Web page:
I haven't been riding my bike too much this summer and that has bummed me out. We didn't even take them down last year, because Little Boy Beagle was just a newborn, and things were crazy enough without having to worry about the bikes.
This year, we took them down, but mine was cursed with a problem with it changing gears by itself, which is extremely annoying to say the least. I kept putting off and putting off taking it to a bike place, mostly because I dreaded paying the bill.
We're going on a trip for our anniversary next month where we've gone in the past and bikes are a must-have for us. I knew I couldn't put it off any longer, so last week I toted the bike off to the repair shop. I had e-mailed them and described my problem, and they had given me a ‘ballpark' quote of around $80. So, knowing that things usually cost more, I was figuring on dropping at least a hundred smackers for this repair.
I wheeled it in and explained the problem. The guy working the repair area placed it on a bike stand, took a look at things, said the chain, wheels, brakes, and frame all looked good. When I told him what was going on with the gears, he looked at it from behind, said ‘Oh, yeah, this things right here (the derailleur) is a little bit out of alignment and that'll do that.' He pulled out a tool, make a quick adjustment, and said ‘that should do the trick'.
I asked how much it would cost, figuring he'd at least charge me $20 or whatever. He waved it off. I joked with him that I was going to go ride around the parking lot and how confident was he that I wouldn't be coming back in? He was pretty confident.
Well, I rode it around the parking lot and a couple of surrounding streets, putting it through the test of changing gears, and he was right, I didn't go back in.
I was happy as can be about the money I saved. For the record, I did walk out spending $15 for a new kickstand, which also needed replacing.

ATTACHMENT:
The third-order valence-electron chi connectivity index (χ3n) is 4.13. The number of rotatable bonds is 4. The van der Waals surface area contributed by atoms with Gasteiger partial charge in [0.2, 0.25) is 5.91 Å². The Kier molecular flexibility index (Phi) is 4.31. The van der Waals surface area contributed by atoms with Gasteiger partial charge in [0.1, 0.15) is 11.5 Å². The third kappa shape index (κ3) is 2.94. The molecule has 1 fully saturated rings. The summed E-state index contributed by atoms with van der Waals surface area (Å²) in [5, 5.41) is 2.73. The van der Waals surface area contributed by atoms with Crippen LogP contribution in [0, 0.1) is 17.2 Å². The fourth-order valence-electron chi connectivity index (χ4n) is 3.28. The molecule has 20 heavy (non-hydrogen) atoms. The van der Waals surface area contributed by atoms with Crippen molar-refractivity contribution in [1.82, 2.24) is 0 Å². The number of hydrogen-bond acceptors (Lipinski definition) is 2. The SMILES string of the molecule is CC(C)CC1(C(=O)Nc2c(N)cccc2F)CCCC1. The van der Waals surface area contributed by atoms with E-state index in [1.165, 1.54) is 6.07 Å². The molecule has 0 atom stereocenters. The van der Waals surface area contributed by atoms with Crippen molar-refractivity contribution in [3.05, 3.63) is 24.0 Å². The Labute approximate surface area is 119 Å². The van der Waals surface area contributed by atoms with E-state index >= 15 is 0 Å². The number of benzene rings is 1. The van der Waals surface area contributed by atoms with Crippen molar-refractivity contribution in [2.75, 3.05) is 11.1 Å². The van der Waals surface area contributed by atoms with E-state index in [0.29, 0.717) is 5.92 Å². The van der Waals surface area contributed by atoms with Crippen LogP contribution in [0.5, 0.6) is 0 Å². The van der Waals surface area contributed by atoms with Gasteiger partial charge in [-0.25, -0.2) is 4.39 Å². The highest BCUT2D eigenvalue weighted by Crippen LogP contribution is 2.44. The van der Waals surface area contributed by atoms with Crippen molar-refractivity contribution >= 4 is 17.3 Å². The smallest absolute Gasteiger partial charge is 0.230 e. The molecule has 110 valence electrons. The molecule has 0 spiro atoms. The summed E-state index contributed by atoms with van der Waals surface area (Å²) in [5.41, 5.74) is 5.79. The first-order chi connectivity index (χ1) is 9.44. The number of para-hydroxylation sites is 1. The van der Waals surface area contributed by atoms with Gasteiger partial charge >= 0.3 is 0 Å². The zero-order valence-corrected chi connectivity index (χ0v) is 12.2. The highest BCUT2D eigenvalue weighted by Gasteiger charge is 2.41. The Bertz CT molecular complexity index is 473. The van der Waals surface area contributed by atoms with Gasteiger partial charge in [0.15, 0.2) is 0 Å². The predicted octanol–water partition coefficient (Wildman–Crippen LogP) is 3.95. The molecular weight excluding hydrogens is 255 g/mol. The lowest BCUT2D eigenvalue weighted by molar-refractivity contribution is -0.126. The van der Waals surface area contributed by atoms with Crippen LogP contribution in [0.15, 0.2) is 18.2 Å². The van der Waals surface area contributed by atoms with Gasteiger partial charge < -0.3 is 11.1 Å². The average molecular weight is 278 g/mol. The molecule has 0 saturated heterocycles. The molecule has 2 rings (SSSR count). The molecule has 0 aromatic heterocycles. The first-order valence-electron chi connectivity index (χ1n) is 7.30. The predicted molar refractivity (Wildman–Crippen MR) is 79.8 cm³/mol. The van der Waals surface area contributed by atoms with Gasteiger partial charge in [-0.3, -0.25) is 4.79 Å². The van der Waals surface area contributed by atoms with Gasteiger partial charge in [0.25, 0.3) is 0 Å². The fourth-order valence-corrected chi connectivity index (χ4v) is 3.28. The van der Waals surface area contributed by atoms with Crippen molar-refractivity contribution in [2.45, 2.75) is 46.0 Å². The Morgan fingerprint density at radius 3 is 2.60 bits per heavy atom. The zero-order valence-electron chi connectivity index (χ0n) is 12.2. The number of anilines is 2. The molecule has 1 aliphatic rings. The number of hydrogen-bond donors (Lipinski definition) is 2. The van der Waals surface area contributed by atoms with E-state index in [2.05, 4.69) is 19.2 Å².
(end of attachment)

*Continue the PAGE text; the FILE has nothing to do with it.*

While I had been waiting, the customer before me had an issue with a tire, and the same repair guy made quick work, and again, let the customer leave with ‘no charge'. I wondered how they could do that but it occurred to me that it's a great practice. Why?
- It didn't take long – Both repairs he did while I was in the shop took less than five minutes. Even a handful of these per day is not taking a huge amount of time out of his work.
- There wasn't a lot of other work – Because most repair work happens earlier in the season, there wasn't a long queue of bikes in the back that did need a lot of repairs that I was taking his time away from. And, most importantly….
- They created a future (paying) customer– After getting a simple repair job done for free, customers will most likely go back even for repairs that they have to pay for. Plus, when it's time to replace a bike, I'm sure they'll get some sales from the goodwill that they created. All in all, the little bit of time pays for itself from money that they can potentially make down the road.
So, I was very happy from my experience. I saved money and found a place that appears trustworthy that is now at the top of my list for future repairs and sales.
The only bummer in the story is that I didn't think to do this sooner, and missed out on a good portion of being able to ride my bike during the summer months